Because of the history of autonomous behavior by the business units in the corporation and the challenge of everyone to work together on company-wide projects, the project manager paid particular attention towards building a team. He knew that each business unit had its own way of doing business, its unique history, and preferences about what was and was not important.
During the vision workshop, the groundwork was laid to overcome the complexities and travails associated with the first two phases of a team under the Tuchman Model, forming and storming . The project manager also stressed the importance of sharing best practices, insights, and comments as well as formulating a common vision. He also used the workshop as a means to showcase situations where cooperation occurred between two or more business units.
Throughout the project, the project manager emphasized and practiced a focus on the overall picture, which was the vision described in the project charter and other documentation. This emphasis on interpreting and responding based on the perspective of the overall vision helped the project manager and others to avoid "turf battles " and disagreements over petty issues. It also provided an effective means for managing conflict positively by justifying decisions and actions based on achieving the common vision.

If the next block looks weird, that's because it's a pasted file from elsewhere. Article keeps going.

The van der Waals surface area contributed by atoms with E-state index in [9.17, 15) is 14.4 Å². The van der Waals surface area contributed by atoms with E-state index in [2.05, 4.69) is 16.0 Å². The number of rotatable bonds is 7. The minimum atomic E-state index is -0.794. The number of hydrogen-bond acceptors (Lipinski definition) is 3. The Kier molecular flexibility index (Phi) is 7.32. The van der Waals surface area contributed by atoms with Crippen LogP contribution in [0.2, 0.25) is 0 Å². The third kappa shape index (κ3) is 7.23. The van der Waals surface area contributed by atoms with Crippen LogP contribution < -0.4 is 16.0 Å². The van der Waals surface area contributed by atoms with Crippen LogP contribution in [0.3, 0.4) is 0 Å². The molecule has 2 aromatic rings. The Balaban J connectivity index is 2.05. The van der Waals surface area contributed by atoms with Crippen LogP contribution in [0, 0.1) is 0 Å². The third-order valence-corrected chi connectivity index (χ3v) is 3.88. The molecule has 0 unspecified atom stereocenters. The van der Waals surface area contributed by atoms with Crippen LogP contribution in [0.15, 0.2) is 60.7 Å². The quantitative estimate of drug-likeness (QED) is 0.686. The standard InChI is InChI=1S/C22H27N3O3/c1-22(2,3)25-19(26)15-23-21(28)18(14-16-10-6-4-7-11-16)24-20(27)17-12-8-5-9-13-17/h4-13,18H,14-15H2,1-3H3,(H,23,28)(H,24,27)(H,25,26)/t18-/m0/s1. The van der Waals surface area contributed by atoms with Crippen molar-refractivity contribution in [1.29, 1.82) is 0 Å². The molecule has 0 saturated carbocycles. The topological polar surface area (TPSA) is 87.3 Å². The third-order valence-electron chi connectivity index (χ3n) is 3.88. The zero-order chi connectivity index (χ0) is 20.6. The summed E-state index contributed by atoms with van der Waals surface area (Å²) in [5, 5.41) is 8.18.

The project manager looked at opportunities for team members from different business units to work together to overcome potential division that could threaten team unity. People were assigned to tasks that created deliverables that all business units could share, e.g., criteria to identify policies and procedures no longer accurate and to select a common tool to author and display policies and procedures. This approach created a sense of interdependence among team members as well as encouraged information sharing.